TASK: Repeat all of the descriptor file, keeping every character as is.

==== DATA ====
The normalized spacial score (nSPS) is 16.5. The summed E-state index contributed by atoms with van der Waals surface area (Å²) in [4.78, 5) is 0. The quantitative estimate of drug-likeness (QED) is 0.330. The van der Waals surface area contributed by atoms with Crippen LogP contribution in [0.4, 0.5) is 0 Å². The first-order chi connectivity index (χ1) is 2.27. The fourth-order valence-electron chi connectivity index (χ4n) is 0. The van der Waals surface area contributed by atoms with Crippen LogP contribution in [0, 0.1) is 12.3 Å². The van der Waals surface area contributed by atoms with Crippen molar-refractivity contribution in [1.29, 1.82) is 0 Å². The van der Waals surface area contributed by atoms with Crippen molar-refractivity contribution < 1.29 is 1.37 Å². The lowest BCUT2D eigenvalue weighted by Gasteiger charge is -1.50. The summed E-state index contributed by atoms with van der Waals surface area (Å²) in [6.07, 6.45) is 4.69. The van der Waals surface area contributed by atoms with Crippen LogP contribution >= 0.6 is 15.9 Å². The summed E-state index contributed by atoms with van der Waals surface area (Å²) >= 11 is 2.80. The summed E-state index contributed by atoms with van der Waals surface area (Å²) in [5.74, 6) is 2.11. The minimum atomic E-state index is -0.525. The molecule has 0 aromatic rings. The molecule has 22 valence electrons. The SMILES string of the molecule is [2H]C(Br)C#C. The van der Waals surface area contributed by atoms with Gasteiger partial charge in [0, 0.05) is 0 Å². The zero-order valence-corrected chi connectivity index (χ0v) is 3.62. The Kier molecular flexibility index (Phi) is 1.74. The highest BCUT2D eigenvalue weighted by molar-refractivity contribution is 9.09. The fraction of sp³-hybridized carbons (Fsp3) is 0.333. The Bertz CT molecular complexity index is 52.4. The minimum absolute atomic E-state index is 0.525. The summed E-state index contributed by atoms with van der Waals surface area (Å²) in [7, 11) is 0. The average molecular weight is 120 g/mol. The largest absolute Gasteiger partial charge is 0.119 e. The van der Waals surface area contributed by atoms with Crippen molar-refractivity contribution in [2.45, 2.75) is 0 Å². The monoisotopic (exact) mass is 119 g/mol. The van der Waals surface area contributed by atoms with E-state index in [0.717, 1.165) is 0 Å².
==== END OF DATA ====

The normalized spacial score (nSPS) is 16.5. The summed E-state index contributed by atoms with van der Waals surface area (Å²) in [4.78, 5) is 0. The quantitative estimate of drug-likeness (QED) is 0.330. The van der Waals surface area contributed by atoms with Crippen LogP contribution in [0.4, 0.5) is 0 Å². The first-order chi connectivity index (χ1) is 2.27. The fourth-order valence-electron chi connectivity index (χ4n) is 0. The van der Waals surface area contributed by atoms with Crippen LogP contribution in [0, 0.1) is 12.3 Å². The van der Waals surface area contributed by atoms with Crippen molar-refractivity contribution in [1.29, 1.82) is 0 Å². The van der Waals surface area contributed by atoms with Crippen molar-refractivity contribution < 1.29 is 1.37 Å². The lowest BCUT2D eigenvalue weighted by Gasteiger charge is -1.50. The summed E-state index contributed by atoms with van der Waals surface area (Å²) in [6.07, 6.45) is 4.69. The van der Waals surface area contributed by atoms with Crippen LogP contribution >= 0.6 is 15.9 Å². The summed E-state index contributed by atoms with van der Waals surface area (Å²) >= 11 is 2.80. The summed E-state index contributed by atoms with van der Waals surface area (Å²) in [5.74, 6) is 2.11. The minimum atomic E-state index is -0.525. The molecule has 0 aromatic rings. The molecule has 22 valence electrons. The SMILES string of the molecule is [2H]C(Br)C#C. The van der Waals surface area contributed by atoms with Gasteiger partial charge in [0, 0.05) is 0 Å². The zero-order valence-corrected chi connectivity index (χ0v) is 3.62. The Kier molecular flexibility index (Phi) is 1.74. The highest BCUT2D eigenvalue weighted by molar-refractivity contribution is 9.09. The fraction of sp³-hybridized carbons (Fsp3) is 0.333. The Bertz CT molecular complexity index is 52.4. The minimum absolute atomic E-state index is 0.525. The summed E-state index contributed by atoms with van der Waals surface area (Å²) in [7, 11) is 0. The average molecular weight is 120 g/mol. The largest absolute Gasteiger partial charge is 0.119 e. The van der Waals surface area contributed by atoms with Crippen molar-refractivity contribution in [2.45, 2.75) is 0 Å². The monoisotopic (exact) mass is 119 g/mol. The van der Waals surface area contributed by atoms with E-state index in [0.717, 1.165) is 0 Å².